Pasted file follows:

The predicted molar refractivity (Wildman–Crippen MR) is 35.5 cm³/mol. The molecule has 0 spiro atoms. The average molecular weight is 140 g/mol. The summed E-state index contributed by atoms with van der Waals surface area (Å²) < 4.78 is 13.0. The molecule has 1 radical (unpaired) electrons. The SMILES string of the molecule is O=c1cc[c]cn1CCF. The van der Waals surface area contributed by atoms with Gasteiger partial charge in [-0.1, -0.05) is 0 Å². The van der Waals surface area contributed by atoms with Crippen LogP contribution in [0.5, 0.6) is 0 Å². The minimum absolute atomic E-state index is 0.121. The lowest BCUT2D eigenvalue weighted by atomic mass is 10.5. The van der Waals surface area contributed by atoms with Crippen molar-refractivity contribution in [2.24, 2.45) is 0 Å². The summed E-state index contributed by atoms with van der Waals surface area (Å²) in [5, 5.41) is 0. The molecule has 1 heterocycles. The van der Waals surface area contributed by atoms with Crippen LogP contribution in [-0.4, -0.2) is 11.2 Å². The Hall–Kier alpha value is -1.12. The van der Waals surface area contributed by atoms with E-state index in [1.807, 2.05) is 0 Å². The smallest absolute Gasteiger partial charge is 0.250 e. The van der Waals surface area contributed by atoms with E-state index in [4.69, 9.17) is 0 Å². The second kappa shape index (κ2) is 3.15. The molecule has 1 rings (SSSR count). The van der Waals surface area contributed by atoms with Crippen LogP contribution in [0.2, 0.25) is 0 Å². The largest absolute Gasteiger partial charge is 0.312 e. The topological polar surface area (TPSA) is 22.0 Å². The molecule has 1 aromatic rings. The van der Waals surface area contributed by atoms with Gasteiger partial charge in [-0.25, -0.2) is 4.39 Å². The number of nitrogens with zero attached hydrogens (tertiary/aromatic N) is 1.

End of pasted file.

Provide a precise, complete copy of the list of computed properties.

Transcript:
The predicted molar refractivity (Wildman–Crippen MR) is 35.5 cm³/mol. The molecule has 0 spiro atoms. The average molecular weight is 140 g/mol. The summed E-state index contributed by atoms with van der Waals surface area (Å²) < 4.78 is 13.0. The molecule has 1 radical (unpaired) electrons. The SMILES string of the molecule is O=c1cc[c]cn1CCF. The van der Waals surface area contributed by atoms with Gasteiger partial charge in [-0.1, -0.05) is 0 Å². The van der Waals surface area contributed by atoms with Crippen LogP contribution in [0.5, 0.6) is 0 Å². The minimum absolute atomic E-state index is 0.121. The lowest BCUT2D eigenvalue weighted by atomic mass is 10.5. The van der Waals surface area contributed by atoms with Crippen molar-refractivity contribution in [2.24, 2.45) is 0 Å². The summed E-state index contributed by atoms with van der Waals surface area (Å²) in [5, 5.41) is 0. The molecule has 1 heterocycles. The van der Waals surface area contributed by atoms with Crippen LogP contribution in [-0.4, -0.2) is 11.2 Å². The Hall–Kier alpha value is -1.12. The van der Waals surface area contributed by atoms with E-state index in [1.807, 2.05) is 0 Å². The smallest absolute Gasteiger partial charge is 0.250 e. The van der Waals surface area contributed by atoms with E-state index in [4.69, 9.17) is 0 Å². The second kappa shape index (κ2) is 3.15. The molecule has 1 rings (SSSR count). The van der Waals surface area contributed by atoms with Crippen LogP contribution in [0.2, 0.25) is 0 Å². The largest absolute Gasteiger partial charge is 0.312 e. The topological polar surface area (TPSA) is 22.0 Å². The molecule has 1 aromatic rings. The van der Waals surface area contributed by atoms with Gasteiger partial charge in [-0.25, -0.2) is 4.39 Å². The number of nitrogens with zero attached hydrogens (tertiary/aromatic N) is 1.